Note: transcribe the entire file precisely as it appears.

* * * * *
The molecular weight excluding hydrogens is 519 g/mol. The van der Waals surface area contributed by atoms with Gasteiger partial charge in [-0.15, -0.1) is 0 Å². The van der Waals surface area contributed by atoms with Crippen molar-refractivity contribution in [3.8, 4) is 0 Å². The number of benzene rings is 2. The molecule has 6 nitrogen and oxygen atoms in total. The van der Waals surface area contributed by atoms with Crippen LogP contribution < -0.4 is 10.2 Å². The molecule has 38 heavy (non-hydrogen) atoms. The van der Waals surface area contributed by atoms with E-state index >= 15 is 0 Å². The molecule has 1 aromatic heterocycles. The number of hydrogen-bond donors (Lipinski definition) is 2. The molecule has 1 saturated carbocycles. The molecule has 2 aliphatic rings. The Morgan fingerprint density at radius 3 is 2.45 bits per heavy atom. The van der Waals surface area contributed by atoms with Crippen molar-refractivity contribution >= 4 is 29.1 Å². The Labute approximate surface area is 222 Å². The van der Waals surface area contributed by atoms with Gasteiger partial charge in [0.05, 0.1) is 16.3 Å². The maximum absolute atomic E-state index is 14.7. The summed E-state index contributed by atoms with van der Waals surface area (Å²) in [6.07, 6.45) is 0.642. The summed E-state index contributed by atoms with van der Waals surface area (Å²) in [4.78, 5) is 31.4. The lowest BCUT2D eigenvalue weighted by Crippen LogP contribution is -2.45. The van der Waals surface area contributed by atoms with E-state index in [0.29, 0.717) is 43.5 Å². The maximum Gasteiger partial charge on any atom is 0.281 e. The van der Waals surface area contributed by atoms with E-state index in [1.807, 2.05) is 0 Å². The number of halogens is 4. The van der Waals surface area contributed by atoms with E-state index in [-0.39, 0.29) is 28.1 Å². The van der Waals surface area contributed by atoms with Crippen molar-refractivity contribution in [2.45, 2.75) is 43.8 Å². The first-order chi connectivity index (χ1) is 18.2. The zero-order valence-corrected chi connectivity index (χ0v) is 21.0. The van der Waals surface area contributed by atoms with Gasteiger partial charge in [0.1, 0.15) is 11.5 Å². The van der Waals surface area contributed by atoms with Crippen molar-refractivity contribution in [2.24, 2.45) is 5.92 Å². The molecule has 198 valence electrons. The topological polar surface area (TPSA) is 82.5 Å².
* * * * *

The molecular weight excluding hydrogens is 519 g/mol. The van der Waals surface area contributed by atoms with Gasteiger partial charge in [-0.15, -0.1) is 0 Å². The van der Waals surface area contributed by atoms with Crippen molar-refractivity contribution in [3.8, 4) is 0 Å². The number of benzene rings is 2. The molecule has 6 nitrogen and oxygen atoms in total. The van der Waals surface area contributed by atoms with Crippen LogP contribution < -0.4 is 10.2 Å². The molecule has 38 heavy (non-hydrogen) atoms. The van der Waals surface area contributed by atoms with E-state index >= 15 is 0 Å². The molecule has 1 aromatic heterocycles. The number of hydrogen-bond donors (Lipinski definition) is 2. The molecule has 1 saturated carbocycles. The molecule has 2 aliphatic rings. The Morgan fingerprint density at radius 3 is 2.45 bits per heavy atom. The van der Waals surface area contributed by atoms with Crippen molar-refractivity contribution >= 4 is 29.1 Å². The Labute approximate surface area is 222 Å². The van der Waals surface area contributed by atoms with Gasteiger partial charge in [0.05, 0.1) is 16.3 Å². The maximum absolute atomic E-state index is 14.7. The summed E-state index contributed by atoms with van der Waals surface area (Å²) in [6.07, 6.45) is 0.642. The summed E-state index contributed by atoms with van der Waals surface area (Å²) in [4.78, 5) is 31.4. The lowest BCUT2D eigenvalue weighted by Crippen LogP contribution is -2.45. The van der Waals surface area contributed by atoms with E-state index in [0.29, 0.717) is 43.5 Å². The maximum Gasteiger partial charge on any atom is 0.281 e. The van der Waals surface area contributed by atoms with E-state index in [1.807, 2.05) is 0 Å². The number of halogens is 4. The van der Waals surface area contributed by atoms with E-state index in [-0.39, 0.29) is 28.1 Å². The van der Waals surface area contributed by atoms with Crippen molar-refractivity contribution in [2.45, 2.75) is 43.8 Å². The first-order chi connectivity index (χ1) is 18.2. The zero-order valence-corrected chi connectivity index (χ0v) is 21.0. The van der Waals surface area contributed by atoms with Gasteiger partial charge in [0.1, 0.15) is 11.5 Å². The van der Waals surface area contributed by atoms with Crippen molar-refractivity contribution in [2.24, 2.45) is 5.92 Å². The molecule has 198 valence electrons. The topological polar surface area (TPSA) is 82.5 Å².